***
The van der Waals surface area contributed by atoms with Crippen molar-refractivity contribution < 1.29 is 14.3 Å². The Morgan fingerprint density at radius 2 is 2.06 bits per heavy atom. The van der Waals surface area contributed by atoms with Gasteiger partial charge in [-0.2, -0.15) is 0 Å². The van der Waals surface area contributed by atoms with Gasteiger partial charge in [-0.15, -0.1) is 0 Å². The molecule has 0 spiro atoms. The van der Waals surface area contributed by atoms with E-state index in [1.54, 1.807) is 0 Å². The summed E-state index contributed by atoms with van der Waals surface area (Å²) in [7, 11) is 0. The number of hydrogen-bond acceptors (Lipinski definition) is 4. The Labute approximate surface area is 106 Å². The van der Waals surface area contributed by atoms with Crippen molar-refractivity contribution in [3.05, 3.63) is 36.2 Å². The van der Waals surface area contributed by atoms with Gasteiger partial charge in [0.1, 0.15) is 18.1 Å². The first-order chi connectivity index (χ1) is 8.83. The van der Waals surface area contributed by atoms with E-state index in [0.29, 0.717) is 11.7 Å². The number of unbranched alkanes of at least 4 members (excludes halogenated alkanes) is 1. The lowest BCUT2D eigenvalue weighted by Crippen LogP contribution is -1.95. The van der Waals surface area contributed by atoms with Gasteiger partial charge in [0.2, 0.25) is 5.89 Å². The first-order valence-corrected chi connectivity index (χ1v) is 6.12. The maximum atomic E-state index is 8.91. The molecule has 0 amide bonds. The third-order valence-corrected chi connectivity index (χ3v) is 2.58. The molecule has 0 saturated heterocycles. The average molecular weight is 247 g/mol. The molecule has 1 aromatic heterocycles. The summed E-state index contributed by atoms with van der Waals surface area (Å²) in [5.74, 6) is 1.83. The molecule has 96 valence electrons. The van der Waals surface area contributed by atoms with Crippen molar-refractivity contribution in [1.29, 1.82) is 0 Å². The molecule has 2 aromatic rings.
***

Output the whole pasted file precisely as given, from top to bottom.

The van der Waals surface area contributed by atoms with Crippen molar-refractivity contribution < 1.29 is 14.3 Å². The Morgan fingerprint density at radius 2 is 2.06 bits per heavy atom. The van der Waals surface area contributed by atoms with Gasteiger partial charge in [-0.2, -0.15) is 0 Å². The van der Waals surface area contributed by atoms with Gasteiger partial charge in [-0.15, -0.1) is 0 Å². The molecule has 0 spiro atoms. The van der Waals surface area contributed by atoms with E-state index in [1.54, 1.807) is 0 Å². The summed E-state index contributed by atoms with van der Waals surface area (Å²) in [7, 11) is 0. The number of hydrogen-bond acceptors (Lipinski definition) is 4. The Labute approximate surface area is 106 Å². The van der Waals surface area contributed by atoms with Crippen molar-refractivity contribution in [3.05, 3.63) is 36.2 Å². The van der Waals surface area contributed by atoms with Gasteiger partial charge in [0.1, 0.15) is 18.1 Å². The first-order chi connectivity index (χ1) is 8.83. The van der Waals surface area contributed by atoms with E-state index in [0.29, 0.717) is 11.7 Å². The number of unbranched alkanes of at least 4 members (excludes halogenated alkanes) is 1. The lowest BCUT2D eigenvalue weighted by Crippen LogP contribution is -1.95. The van der Waals surface area contributed by atoms with Gasteiger partial charge in [0.2, 0.25) is 5.89 Å². The first-order valence-corrected chi connectivity index (χ1v) is 6.12. The maximum atomic E-state index is 8.91. The molecule has 0 amide bonds. The third-order valence-corrected chi connectivity index (χ3v) is 2.58. The molecule has 0 saturated heterocycles. The average molecular weight is 247 g/mol. The molecule has 1 aromatic heterocycles. The summed E-state index contributed by atoms with van der Waals surface area (Å²) in [5.74, 6) is 1.83. The molecule has 96 valence electrons. The van der Waals surface area contributed by atoms with Crippen molar-refractivity contribution in [1.29, 1.82) is 0 Å². The molecule has 2 aromatic rings.